Song: "Independance Day (4 Adam)." Coming as it does from a man known for fronting a rock band, this song is about as far out in left field as it could get. The Adam of the song's title is Adam Yauch, also known as MCA, the recently deceased member of megafamous hip-hop group the
Hometown: Fort Lauderdale
Bands: In chronological order, Chlorine, Catalonia, Eskimohunter (during a brief stay in Los Angeles), and his current outfit, Sweet Bronco, which is also the only group in which he has been the guiding force.
Albums released: "A bunch of EPs," and one full-length album with Catalonia.
Fun fact: Horgan runs his own recording studio in a group of warehouses near Dixie Highway and Oakland Park Boulevard. Although Horgan says the studio doesn't have an official name, it was known as Morning Drinker when it was operated by the local group Whirlaway, a shoegaze-y band active from 1999 to the mid-2000s.
On songwriting: "I have a notebook filled with lyrics that I'll try to pair with music, but that almost always fails. Lyrics usually come with the music, or else the music comes first. It rarely works when you write lyrics ahead of time."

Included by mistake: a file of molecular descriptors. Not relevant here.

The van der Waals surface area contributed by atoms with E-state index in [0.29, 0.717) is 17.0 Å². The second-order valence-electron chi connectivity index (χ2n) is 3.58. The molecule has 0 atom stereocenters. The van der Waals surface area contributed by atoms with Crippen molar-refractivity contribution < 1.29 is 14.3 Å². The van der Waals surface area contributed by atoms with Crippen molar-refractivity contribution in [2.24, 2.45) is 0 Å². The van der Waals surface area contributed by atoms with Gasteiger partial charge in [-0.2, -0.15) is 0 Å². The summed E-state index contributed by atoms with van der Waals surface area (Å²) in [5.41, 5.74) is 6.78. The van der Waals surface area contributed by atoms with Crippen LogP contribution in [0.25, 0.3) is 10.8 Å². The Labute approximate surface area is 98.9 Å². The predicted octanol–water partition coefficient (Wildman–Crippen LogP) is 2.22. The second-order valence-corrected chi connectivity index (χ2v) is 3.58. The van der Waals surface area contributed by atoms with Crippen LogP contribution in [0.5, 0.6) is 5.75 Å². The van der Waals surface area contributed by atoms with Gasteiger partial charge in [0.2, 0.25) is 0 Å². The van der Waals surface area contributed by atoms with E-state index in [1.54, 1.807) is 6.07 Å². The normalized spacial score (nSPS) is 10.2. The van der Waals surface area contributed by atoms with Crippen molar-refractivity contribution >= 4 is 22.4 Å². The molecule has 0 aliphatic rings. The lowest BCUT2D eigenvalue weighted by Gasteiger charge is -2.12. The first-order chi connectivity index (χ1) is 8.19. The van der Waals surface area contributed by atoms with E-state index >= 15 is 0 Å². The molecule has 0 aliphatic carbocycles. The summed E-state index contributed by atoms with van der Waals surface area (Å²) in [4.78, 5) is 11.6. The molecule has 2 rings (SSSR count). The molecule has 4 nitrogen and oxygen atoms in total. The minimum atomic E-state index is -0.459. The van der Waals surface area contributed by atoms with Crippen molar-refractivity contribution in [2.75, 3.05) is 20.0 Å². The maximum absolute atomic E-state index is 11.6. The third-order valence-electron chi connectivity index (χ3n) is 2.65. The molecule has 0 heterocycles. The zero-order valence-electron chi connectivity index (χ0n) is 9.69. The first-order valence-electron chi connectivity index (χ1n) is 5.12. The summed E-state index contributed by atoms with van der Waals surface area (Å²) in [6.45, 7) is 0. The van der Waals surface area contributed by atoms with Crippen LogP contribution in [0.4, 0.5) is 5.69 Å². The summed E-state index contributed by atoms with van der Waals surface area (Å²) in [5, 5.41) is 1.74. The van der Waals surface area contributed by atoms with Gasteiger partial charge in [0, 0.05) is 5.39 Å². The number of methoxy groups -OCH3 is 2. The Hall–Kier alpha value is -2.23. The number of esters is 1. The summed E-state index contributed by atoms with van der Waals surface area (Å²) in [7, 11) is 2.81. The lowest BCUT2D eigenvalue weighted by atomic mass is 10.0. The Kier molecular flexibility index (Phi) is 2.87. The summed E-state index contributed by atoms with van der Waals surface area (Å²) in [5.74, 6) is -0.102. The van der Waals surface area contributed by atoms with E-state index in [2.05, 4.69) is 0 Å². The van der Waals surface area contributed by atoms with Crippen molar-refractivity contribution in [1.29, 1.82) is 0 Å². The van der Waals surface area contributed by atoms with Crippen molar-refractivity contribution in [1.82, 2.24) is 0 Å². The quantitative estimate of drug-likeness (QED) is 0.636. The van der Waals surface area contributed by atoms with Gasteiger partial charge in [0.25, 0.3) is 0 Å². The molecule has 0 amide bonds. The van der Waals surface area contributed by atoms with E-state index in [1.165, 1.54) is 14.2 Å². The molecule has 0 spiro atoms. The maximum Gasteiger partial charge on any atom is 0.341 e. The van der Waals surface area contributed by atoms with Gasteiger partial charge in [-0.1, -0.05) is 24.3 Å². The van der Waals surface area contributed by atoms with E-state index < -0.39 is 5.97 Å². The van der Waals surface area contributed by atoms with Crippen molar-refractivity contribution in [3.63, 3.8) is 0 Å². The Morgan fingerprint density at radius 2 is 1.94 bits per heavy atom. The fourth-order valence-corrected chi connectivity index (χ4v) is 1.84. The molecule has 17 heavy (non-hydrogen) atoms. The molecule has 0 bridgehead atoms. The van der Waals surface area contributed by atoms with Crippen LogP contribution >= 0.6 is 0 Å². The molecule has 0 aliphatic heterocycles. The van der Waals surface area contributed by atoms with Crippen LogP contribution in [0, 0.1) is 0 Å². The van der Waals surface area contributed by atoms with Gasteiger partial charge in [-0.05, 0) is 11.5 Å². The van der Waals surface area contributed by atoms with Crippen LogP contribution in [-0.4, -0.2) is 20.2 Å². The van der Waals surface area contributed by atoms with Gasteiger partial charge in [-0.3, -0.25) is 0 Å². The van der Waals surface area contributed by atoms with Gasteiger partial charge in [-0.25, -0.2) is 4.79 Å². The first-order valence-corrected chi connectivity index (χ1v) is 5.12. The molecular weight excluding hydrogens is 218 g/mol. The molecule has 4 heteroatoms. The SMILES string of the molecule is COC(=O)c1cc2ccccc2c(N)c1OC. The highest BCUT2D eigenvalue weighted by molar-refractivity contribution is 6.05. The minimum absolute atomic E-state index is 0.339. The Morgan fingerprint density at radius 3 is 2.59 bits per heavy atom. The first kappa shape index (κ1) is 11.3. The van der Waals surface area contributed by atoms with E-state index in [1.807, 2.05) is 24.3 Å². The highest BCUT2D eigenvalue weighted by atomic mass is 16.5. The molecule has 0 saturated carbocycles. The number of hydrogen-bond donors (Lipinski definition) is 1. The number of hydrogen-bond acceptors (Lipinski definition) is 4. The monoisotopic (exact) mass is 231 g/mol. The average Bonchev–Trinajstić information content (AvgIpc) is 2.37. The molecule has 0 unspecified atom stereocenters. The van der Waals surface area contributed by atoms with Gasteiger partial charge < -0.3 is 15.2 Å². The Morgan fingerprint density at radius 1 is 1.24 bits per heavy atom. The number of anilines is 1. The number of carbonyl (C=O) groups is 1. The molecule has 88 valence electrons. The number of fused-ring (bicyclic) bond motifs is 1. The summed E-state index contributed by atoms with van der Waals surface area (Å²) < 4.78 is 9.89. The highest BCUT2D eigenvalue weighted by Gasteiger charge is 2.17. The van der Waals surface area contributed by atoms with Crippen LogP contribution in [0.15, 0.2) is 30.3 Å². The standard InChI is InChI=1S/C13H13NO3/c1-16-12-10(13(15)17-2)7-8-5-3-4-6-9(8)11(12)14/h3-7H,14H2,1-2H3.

Favorite gig: "This is back when I was living in L.A. It was Thanksgiving weekend, and everyone I knew was out of town, off celebrating with their families. But I got this opportunity to play out in Pasadena. I was a little nervous, I hadn't played a lot of these songs live before, and certainly not solo. But I got up there and I played really well. The crowd was really into it. It was just a great show. And it really showed me that I can play these songs in a room full of strangers and people will be interested in them. Kind of an eye-opening experience for me. … Not long afterward, I played when all of my friends were there, and it was awful."
Song: "Independence Day." "Ashes fall on Independence Day," Horgan sings, "Ashes wash away." Almost lost amid swirling, Johnny Marr-style guitars and layers of vocals and strings, the magic phrase shows up about halfway through this tune filled with love, regret and doubt. The themes, regular ones for Marr's band,
Bands: In chronological order, a 10-piece ska band called the Double Agents, Teenage
Albums released: Two with Lake Worth freak-folk-scene godfathers Viva le Vox, and a just-released album with the Miami-based outlaw country act Los Bastardos Magnificos. Additionally, the Loxahatchee Sinners Union has an album recorded and ready for release.
Fun fact: The Loxahatchee Sinners Union just ended a tour in which it played 28 shows in 27 cities in 31 days. The journey had its highs and lows. "Nashville sucked," Jenkins says. "But Nashville always sucks. Don't ever go to Nashville. We had a better time playing on the street in Nashville than we would have in any club. The club there expected us to work the door, pay out of pocket for the sound guy. … We played a great show in Queens. That didn't seem to be the band's favorite, but one of mine. Augusta, Ga., was great, too. Really rowdy, lots of hootin' and hollerin'. Afterward, we ended up staying at this woman's house who sang for